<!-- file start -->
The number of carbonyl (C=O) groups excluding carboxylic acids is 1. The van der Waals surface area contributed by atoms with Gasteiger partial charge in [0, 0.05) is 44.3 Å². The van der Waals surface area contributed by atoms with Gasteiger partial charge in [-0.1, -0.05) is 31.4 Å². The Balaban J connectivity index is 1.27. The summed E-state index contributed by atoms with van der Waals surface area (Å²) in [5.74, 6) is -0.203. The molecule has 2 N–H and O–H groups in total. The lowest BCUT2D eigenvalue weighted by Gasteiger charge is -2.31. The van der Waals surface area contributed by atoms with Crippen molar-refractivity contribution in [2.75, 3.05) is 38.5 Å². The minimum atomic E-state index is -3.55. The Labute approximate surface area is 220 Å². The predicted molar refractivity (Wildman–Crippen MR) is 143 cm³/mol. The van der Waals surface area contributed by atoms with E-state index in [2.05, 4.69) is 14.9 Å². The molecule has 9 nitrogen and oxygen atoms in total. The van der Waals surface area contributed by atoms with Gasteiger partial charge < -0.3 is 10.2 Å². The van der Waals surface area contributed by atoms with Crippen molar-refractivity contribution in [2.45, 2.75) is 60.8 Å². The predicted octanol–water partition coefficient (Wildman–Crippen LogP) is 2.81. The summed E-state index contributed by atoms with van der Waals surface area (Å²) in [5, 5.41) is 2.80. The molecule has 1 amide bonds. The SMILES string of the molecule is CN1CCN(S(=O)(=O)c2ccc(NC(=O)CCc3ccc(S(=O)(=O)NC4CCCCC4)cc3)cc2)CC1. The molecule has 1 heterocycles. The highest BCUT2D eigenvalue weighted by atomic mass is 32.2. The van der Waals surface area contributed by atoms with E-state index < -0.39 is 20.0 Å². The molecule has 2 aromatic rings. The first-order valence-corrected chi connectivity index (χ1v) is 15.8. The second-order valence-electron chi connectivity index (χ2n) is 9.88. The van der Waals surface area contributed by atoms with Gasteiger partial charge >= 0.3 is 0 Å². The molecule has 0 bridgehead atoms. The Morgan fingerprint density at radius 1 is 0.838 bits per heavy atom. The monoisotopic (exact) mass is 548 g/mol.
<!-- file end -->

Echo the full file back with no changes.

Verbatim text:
The number of carbonyl (C=O) groups excluding carboxylic acids is 1. The van der Waals surface area contributed by atoms with Gasteiger partial charge in [0, 0.05) is 44.3 Å². The van der Waals surface area contributed by atoms with Gasteiger partial charge in [-0.1, -0.05) is 31.4 Å². The Balaban J connectivity index is 1.27. The summed E-state index contributed by atoms with van der Waals surface area (Å²) in [5.74, 6) is -0.203. The molecule has 2 N–H and O–H groups in total. The lowest BCUT2D eigenvalue weighted by Gasteiger charge is -2.31. The van der Waals surface area contributed by atoms with Crippen molar-refractivity contribution in [2.75, 3.05) is 38.5 Å². The minimum atomic E-state index is -3.55. The Labute approximate surface area is 220 Å². The predicted molar refractivity (Wildman–Crippen MR) is 143 cm³/mol. The van der Waals surface area contributed by atoms with E-state index in [2.05, 4.69) is 14.9 Å². The molecule has 9 nitrogen and oxygen atoms in total. The van der Waals surface area contributed by atoms with Gasteiger partial charge < -0.3 is 10.2 Å². The van der Waals surface area contributed by atoms with Crippen molar-refractivity contribution in [2.45, 2.75) is 60.8 Å². The predicted octanol–water partition coefficient (Wildman–Crippen LogP) is 2.81. The summed E-state index contributed by atoms with van der Waals surface area (Å²) in [5, 5.41) is 2.80. The molecule has 1 amide bonds. The SMILES string of the molecule is CN1CCN(S(=O)(=O)c2ccc(NC(=O)CCc3ccc(S(=O)(=O)NC4CCCCC4)cc3)cc2)CC1. The molecule has 1 heterocycles. The highest BCUT2D eigenvalue weighted by atomic mass is 32.2. The van der Waals surface area contributed by atoms with E-state index < -0.39 is 20.0 Å². The molecule has 2 aromatic rings. The first-order valence-corrected chi connectivity index (χ1v) is 15.8. The second-order valence-electron chi connectivity index (χ2n) is 9.88. The van der Waals surface area contributed by atoms with Gasteiger partial charge >= 0.3 is 0 Å². The molecule has 0 bridgehead atoms. The Morgan fingerprint density at radius 1 is 0.838 bits per heavy atom. The monoisotopic (exact) mass is 548 g/mol.